Exploring COPPA through the FTC’s Complaint against TikTok

Crystal Lowery

Associate Editor

Loyola University Chicago School of Law, JD 2020

The Children’s Online Privacy Protection Act (“COPPA”) prohibits unfair or deceptive collection, use, and disclosure of the personal information of children on the internet. COPPA covers both website operators and app developers, and prevents collection of personal information without verified, written consent of parents. On February 27, 2019, the Federal Trade Commission (“FTC”) filed a complaint in U.S. District Court against TikTok, previously known as Music.ly. The complaint alleged that Music.ly knowingly violated COPPA when it collected data from children without written consent of parents. Music.ly settled for $5,700,000.00, the largest civil penalty obtained by the FTC for violations of COPPA.

What Is COPPA?

Children, who cannot consent to the collection and use of their data, deserve stronger protection to prevent misuse of the data for marketing, the possibility of stolen identities, and other corrupt acts which could have life-long impacts on children. COPPA prohibits the collection of personal data from children under thirteen years old without parental consent. It also requires that websites and apps provide Parents with methods to review personal data collected by the website or app, and methods to refuse collection or use of the data. Further, refusal for collection of the data cannot limit the child’s participation in the website or app. Parents can opt in to some collection or use and out of others for the same website. Parental review of the collection and use processes provides children with increased safety of their personal information.

Websites and apps must establish privacy policies to prevent unauthorized use or access of the data. These privacy policies should be publicly available on the website, with clear and comprehensive information available to parents who are making decisions on whether to allow the website or app to access the child’s data. When the website or app no longer has use for the data collected, or when a parent revokes consent to have or use the data, the website must also have policies in place to determine the process of immediate deletion of private data.

COPPA applies to websites and apps that are either directed to children or are directed to the general public, but have actual knowledge they are collecting personal information from children. Additionally, safe harbors exist to protect websites and apps. Safe Harbors must meet explicit standards under the COPPA guidelines, and are established to ensure privacy for children and to allow websites and apps to run smoothly, with limited concern of violating COPPA. Violations of COPPA are treated as unfair and deceptive practices and can incur financial penalties and oversight by the FTC. The FTC’s enforcement mechanisms also include excessive penalties and damages that are calculated per each record violated.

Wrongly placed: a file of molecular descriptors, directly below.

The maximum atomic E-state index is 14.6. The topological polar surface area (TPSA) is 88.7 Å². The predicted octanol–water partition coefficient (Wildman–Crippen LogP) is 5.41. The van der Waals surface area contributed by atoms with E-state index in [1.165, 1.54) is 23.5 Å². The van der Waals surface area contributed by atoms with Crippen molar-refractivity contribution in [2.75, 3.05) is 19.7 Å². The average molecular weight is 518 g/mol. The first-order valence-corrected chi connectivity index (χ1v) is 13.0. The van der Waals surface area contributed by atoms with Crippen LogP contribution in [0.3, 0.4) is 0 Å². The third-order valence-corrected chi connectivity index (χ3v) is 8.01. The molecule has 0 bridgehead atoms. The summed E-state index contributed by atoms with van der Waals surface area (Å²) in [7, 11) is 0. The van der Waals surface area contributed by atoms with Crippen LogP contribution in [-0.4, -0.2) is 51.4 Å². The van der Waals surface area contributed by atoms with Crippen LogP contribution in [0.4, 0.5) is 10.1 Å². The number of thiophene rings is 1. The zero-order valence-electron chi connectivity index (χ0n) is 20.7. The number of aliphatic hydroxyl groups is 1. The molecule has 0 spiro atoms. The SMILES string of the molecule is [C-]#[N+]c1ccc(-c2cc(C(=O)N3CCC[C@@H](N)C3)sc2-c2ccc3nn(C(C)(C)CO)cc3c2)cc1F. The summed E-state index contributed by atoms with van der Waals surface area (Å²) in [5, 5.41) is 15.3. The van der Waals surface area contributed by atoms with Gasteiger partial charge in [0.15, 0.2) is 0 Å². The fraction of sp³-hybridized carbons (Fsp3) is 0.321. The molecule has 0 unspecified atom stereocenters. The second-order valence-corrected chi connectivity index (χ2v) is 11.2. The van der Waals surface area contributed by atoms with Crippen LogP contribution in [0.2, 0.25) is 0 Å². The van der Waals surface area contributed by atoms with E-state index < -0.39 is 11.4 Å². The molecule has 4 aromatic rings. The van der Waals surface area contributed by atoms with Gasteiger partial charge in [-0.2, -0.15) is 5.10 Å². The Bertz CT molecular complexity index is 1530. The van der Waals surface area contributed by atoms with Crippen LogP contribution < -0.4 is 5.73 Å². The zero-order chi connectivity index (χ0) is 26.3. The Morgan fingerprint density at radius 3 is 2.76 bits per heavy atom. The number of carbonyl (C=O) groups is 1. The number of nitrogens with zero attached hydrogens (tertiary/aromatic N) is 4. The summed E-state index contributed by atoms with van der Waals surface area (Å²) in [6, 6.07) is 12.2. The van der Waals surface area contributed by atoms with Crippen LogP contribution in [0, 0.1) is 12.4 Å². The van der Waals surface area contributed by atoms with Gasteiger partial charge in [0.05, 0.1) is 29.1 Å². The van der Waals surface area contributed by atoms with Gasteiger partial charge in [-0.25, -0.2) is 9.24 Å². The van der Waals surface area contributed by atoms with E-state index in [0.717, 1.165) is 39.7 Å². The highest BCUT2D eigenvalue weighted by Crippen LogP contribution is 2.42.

How did TikTok Violate COPPA?

The FTC explained that TikTok met the definition of a website or app covered under COPPA because it is an app directed toward children. The FTC further noted that a significant percentage of TikTok users were under the age of 13. TikTok was aware of the apps popularity among children, and in fact the app targeted young users by highlighting videos about school, children’s movies, and other youth activities. The app also promoted child celebrities and celebrities who appealed to children.

Next, the FTC found that TikTok was aware of its young consumers and took advantage of the users by requesting expansive personal data including name, email address, date of birth, picture,  and grade in school. Prior features of the app also allowed users to find other users within a 50-mile radius, potentially putting children at risk for predators. The app also allows users to comment on photos and videos and send direct, private messages to other users. TikTok received thousands of complaints from parents who were concerned about the collection and use of their children’s data, however the complaints were summarily ignored and TikTok did not strengthen their data collection policies or privacy policies.

Collection of children’s data without consent is a violation of COPPA. Not long to TikTok knowingly collect the personal data of children, it refused to honor many parental requests to delete the data and remove user accounts. Parents often requested the deletion of the child’s account, requests went ignored by TikTok, and the accounts continued to live on TikTok’s servers. When accounts were deleted, TikTok did not delete the videos or profile information from their servers.

The FTC’s complaint alleged that TikTok violated COPPA by failing to provide notice that they were collecting information from children, failing to inform how that data would be used, and failing to provide collection notices to parents. The FTC also alleged that TikTok failed to get consent from parents before collecting children’s data, and failed to honor parents request to delete information already collected. Finally, the FTC kept children’s data longer than necessary, in violation of COPPA regulations. TikTok settled with the FTC for $5,700,000.00 and agreed to comply with COPPA by removing all videos made by children under 13, removing deleted profiles and videos from its servers. TikTok will remain under COPPA regulations and under the watch of the FTC for future violations.